Mary Smith Cranch to Abigail Adams
Braintree February 9th 1786
My dear Sister
The vacancy is up and our Sons are just return’d to their Studies at college. Were they Brothers they could not be fonder of each other than they now are. They have spent eight or Ten days at Haverhill, and have rov’d about visiting their Friends till they both long’d heartily for the methodical Life they left at Cambridge. I have promiss’d them a chamber and a Fire too themselves if they should live to see another winter vacancy In which they may study as much as they please. It is impossible they should do it amidst the business of a Family. We have had our Hands full ever since they came home, for notwithstanding we mend their Linnen and stockings very week yet their other clothing wants abundance of repairing. Yesterday we loaded them away stores and all. Cousin charles says “Aunt I am sure you must hire a waggon, to convey us and our Baggage when we all get to college.” I know you wish to hear how cousin charles behaves. As well I believe as a youth possible can. I can neither hear off nor see any thing that looks like extravagance in him. He has the Love of his class and the approbation of his Tutors. He is exceedingly fond of mr James whos Freshman he is.1 I keep a good look out upon the children, and I think I am not deceiv’d in any of them. As for Cousin John, He has not lost his studious disposition by coming to america. I was almost affraid to let our children visit Haverhill this vacancy least it should interrupt him as I knew he had little time enough to prepair for his admission, but Mr Shaw Said  must come to inform him of some things, which he had forgot or never knew. Billy sat with him several nights till one o clock. He never retires for sleep till this Hour. He must not do so long, if he does he will soon wear out both Body and mind. Sister speaking of him in a Letter to me says, “He esteems knowledge as a hidden Treasure and searches it out a choice Gold: as one who expects to stand before Princes2—Neither the Gaities of Life nor the most pressing invitations can allure him from the grand object he has in pursuit. He is as regular in his Division of time as a well regulated Clock. He has great strides to make in order to be receiv’d by the university as he wishes. For this purpose he woos the fair Goddess of Science with uncommon ardor, and never suffers himself to retire for rest till the clock strikes one. He has not I believe one vacan[t] moment, and his Zeal and diligence has been exceedingly benificial to His Brother Tommy. He finds that his Brother is highly esteem’d by all for the closeness of his application to things of the greatest importance and that he himself is daily reaping the advantage of it.”3 Judgeing you by my self my dear sister, I thought I could not more acceptably fill my Paper than by transcribing the above: If mr Williams begins his lectures in March Cousin will enter then if he does not he will omit it till April.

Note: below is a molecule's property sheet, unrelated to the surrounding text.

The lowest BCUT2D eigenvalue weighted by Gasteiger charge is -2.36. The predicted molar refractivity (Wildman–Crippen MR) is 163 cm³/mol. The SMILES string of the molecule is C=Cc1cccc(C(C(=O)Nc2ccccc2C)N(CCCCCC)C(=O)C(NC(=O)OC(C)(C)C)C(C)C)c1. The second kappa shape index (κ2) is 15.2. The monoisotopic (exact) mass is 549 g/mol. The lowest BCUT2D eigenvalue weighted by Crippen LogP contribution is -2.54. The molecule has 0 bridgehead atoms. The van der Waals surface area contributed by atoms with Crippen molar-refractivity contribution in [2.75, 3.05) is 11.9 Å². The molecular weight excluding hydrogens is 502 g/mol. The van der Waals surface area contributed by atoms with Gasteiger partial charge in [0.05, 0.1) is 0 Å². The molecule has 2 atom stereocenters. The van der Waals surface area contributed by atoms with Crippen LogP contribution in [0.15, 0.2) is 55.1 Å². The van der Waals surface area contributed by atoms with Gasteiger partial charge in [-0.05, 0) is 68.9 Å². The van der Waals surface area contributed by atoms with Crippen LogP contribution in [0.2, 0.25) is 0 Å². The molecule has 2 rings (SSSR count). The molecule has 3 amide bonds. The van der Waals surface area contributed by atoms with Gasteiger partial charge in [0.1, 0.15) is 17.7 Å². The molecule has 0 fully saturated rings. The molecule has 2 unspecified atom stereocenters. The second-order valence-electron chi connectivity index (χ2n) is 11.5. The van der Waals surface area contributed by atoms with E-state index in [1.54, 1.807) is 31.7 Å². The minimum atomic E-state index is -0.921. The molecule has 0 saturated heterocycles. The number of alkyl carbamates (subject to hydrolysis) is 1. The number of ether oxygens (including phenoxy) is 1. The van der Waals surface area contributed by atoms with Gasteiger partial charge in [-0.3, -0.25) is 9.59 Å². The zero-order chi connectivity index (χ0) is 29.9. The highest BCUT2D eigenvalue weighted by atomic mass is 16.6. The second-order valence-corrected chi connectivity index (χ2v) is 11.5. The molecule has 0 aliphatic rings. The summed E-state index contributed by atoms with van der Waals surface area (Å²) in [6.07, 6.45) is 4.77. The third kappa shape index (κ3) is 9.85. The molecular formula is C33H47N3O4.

Betsy has not yet return’d from Haverhill she and all our Freinds were well last week. Mr and Mrs Allen were well also. She is as Happy I beleive as she expected to be and he much more so if I may judge by his recommending the state to those who have not yet enterd it.
Captain Leyde sail’d about twenty four days since. It is not likely he has reach’d London yet. I hear by mr Storer that mrs Palmer has written to my Niece upon the subject she wish’d no one to write to her upon. She ask mr Storer if the report was true, said that mr —— was terrible hurt but was intirly ignorant of the cause of her conduct and had written to her to know what had caus’d such a change in her mind. “That mr was as worthy a young Fellow as liv’d. That he had a great deal of business and was very attentive to it. That he had many enemies but did not know who they were. That Somebody had been writing against him, and had influens’d her to do as She had done.”4 He suspects me mr Storer told me. I am more thankful than ever that I have been so cautious in what I said about him. If you look over your Letters I think you will find that I have not written any thing with a design to lessen him in your Esteem. I have never willingly misrepresented any thing. As to his oddities I do not mind them I am too much us’d to them to care any thing about them but I should were I connected with him. I hear several piople have told him that they have heard that the connection is broke between him and a certain Lady. He denys it and says tis only a story rais’d by her D—sh relations. The letters nor any thing else are yet deliver’d up. I am told that neither Miss Gray nor miss Braadstreet could ever get their Letters from him.5 He is now I am told erecting a very large wind-mill: tis to be set by the schoole House mr Prat is Fraiming it. I hear also that he is going to housekeeping in the spring, in his own House.6 Mrs Vesey is to keep it. Servants he has already at mrs Veseys. Mrs church has hire’d mrs Veseys House. All this I hear abroad not a word of it have I heard from him. I wonder if he thinks he mortifies us by such an air of secrecy. He is most certainly mistaken we have not a wish to know his business any further than to be able to serve him. We are very civil to each other but nothing more. He eats his breakfast at home, and we seldom see him again till after Eleven at night.—Mrs C<
hurc>h is an agreable woman, and keeps a very good Table.
I wish there was a Law against Grog Shops that was sufficient to prevent any being set up. They are sinks of scandle. If they would make people cautious they might do some good but if they do not they had better never exist. I do not know a Town where there are any of them in which a Gentleman can gallant a Lady and be very particular to her, if her Husband is absent or present, but what her character will be tore to peices in them.